- Posted by irishhealthinsurance
- On January 22, 2012
by Susan Mitchell Sunday Business Post
A second price increase is imminent for policy-holders with Quinn Healthcare. Donal Clancy, managing director of Quinn Healthcare, told The Sunday Business Post that the government’s decision to increase the levy on private health insurance would cost the firm – which is the country’s second-largest health insurer – €20 million a year.
He said a health levy hike of 40 per cent, which was announced earlier this month, was not envisaged when Quinn Healthcare decided to increase premiums by 12 per cent at the start of 2012. Clancy said the company now had “no option” but to introduce a second price increase.
“We just can’t absorb that levy increase, but we do want to keep it [the increase] as low as possible,” he said.
Clancy declined to outline the average price increase, as he said the company had yet to finalise details with its underwriter, Swiss Re.
Separately, the Department of Health has written to health insurers to inform them that a new risk equalisation scheme will be introduced later this year. Correspondence seen by this newspaper said money raised by a stamp duty on premiums will be allocated by the Health Insurance Authority (HIA).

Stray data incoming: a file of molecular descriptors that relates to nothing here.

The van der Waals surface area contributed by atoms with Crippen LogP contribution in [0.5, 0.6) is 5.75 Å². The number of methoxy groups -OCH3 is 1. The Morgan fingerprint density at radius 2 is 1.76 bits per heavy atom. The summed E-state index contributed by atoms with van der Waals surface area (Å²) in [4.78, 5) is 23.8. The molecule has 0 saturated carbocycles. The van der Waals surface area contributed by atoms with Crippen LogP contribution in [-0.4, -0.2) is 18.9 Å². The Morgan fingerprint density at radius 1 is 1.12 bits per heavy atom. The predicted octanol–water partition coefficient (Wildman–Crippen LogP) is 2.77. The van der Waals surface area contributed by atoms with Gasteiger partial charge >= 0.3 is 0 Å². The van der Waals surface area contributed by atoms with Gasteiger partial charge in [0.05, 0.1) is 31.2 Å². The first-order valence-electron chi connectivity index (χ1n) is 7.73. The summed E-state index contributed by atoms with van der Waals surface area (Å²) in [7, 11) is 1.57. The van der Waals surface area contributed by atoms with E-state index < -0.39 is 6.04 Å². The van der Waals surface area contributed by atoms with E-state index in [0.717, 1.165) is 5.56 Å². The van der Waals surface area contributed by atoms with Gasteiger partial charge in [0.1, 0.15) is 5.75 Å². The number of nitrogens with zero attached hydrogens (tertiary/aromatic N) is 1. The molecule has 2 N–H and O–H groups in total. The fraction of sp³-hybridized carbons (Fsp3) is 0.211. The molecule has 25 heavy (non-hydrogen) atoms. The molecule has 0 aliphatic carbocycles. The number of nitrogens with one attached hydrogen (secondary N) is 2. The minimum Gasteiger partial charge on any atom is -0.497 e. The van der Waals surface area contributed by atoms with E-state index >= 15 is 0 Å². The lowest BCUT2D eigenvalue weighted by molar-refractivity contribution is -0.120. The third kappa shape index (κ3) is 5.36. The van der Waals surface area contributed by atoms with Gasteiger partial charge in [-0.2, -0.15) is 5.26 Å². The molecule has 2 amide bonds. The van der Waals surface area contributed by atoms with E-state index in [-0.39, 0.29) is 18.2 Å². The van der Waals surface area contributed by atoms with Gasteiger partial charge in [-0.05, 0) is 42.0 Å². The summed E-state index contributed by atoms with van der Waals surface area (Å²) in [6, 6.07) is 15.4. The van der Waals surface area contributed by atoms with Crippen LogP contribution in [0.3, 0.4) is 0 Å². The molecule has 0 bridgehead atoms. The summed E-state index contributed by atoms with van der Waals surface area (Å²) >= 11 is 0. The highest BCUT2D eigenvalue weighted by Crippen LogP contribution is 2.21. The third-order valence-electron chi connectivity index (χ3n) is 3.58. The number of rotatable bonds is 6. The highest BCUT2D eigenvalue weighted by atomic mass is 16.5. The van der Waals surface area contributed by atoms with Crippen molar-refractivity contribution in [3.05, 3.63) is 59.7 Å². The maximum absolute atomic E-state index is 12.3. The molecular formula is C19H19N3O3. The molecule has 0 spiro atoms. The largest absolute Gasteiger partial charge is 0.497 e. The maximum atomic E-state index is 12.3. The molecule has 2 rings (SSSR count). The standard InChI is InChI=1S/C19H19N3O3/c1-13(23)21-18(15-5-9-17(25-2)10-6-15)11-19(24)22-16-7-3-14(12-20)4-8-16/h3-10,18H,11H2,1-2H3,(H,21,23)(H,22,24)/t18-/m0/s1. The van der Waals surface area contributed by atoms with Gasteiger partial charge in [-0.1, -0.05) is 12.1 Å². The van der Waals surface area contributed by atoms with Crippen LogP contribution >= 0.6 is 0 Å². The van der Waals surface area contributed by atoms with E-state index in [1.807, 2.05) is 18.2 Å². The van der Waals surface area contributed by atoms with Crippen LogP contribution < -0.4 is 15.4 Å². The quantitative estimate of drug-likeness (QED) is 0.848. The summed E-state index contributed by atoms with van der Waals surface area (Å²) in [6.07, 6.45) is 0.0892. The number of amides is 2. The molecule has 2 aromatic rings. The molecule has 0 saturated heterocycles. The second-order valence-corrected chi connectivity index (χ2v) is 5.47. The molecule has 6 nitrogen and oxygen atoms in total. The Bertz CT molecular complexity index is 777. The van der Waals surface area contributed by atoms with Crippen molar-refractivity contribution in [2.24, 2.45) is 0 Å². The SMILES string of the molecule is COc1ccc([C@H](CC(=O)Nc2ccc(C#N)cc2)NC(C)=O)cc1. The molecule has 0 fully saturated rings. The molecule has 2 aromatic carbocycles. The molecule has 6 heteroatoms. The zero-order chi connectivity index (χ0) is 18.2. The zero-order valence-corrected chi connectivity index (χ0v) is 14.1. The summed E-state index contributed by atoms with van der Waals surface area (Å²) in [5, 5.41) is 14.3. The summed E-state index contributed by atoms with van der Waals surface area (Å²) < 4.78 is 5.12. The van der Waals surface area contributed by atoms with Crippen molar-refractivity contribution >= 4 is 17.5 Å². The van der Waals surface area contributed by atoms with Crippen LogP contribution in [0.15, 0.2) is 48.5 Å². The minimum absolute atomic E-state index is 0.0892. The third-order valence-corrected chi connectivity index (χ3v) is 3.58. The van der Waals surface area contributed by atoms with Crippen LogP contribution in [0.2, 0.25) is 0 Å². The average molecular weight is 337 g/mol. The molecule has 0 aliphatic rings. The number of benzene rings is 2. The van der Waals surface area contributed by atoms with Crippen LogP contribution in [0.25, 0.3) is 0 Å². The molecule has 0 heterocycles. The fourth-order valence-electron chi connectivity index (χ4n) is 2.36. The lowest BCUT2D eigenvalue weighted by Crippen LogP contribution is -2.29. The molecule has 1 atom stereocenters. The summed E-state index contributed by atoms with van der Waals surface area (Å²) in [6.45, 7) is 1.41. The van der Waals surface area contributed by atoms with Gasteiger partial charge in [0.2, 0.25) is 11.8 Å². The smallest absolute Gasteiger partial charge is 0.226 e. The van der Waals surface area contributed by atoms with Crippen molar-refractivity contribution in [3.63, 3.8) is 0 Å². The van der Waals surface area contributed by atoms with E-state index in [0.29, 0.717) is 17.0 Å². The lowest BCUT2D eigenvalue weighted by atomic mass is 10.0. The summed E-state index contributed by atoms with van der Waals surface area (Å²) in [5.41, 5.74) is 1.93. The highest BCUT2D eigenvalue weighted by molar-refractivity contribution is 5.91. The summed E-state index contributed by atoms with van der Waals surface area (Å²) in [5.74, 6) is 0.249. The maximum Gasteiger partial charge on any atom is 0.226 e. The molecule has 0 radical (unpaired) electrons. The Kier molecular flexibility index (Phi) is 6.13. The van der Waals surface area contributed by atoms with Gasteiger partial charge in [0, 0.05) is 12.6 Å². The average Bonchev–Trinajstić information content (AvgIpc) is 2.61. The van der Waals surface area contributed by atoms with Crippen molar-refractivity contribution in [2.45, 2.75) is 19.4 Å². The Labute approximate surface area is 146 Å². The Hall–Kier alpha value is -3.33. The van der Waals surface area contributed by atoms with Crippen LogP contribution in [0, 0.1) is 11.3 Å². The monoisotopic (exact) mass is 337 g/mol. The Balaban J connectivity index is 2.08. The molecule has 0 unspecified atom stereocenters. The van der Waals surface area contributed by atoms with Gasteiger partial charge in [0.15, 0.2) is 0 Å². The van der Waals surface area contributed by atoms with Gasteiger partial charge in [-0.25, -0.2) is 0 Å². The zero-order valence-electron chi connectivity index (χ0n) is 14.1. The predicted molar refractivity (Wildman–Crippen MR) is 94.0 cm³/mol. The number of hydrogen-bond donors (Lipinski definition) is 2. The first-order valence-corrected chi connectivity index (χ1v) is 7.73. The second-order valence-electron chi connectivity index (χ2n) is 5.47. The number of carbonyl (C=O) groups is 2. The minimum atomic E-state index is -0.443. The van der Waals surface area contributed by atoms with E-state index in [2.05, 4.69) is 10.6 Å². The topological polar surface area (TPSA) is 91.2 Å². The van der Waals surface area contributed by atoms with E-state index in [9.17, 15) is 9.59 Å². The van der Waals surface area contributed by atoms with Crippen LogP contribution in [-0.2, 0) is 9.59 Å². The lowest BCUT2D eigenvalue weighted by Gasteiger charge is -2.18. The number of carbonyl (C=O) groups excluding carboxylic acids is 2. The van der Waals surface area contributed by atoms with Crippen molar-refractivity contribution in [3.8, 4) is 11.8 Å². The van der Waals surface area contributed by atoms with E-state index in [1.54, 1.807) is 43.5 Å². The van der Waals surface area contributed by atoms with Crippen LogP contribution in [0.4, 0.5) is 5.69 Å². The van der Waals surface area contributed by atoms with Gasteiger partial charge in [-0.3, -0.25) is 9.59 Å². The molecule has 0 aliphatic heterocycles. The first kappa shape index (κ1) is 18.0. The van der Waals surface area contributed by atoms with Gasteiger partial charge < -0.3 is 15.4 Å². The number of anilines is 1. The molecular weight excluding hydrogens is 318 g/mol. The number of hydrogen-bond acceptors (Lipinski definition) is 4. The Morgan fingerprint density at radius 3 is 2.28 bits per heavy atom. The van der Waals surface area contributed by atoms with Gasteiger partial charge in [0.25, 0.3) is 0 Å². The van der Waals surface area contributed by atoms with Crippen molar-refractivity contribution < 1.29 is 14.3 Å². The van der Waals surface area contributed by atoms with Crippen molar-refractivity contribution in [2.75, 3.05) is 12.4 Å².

The rate of the annual stamp duty to be applied will be determined and introduced by an act of the Oireachtas.
The legislation is to be drafted in the coming months and will replace the interim scheme currently in operation.
The interim scheme has been heavily criticised by Aviva and Quinn Healthcare. Earlier this month, it was announced that the government would hike the health insurance levy from €208 to €285 for adults, and from €66 to €95 for children.
Up to 6,000 people are abandoning the health insurance market each month, as they cannot afford to maintain their cover.
Rival health insurers are unhappy that the Minister for Health, James Reilly, does not intend to regulate VHI until the end of December 2013.
This would mean the government postponing for nearly two years the investment of up to €220 million in the company’s reserves.
In September 2011, the European Court of Justice (ECJ) gave judgment against Ireland in a case taken by the European Commission.
The ECJ found that Ireland had contravened community law by failing to regulate the VHI in a similar manner to other private insurance entities in the market.
Director of Corporate Business
Irish Health Insurance
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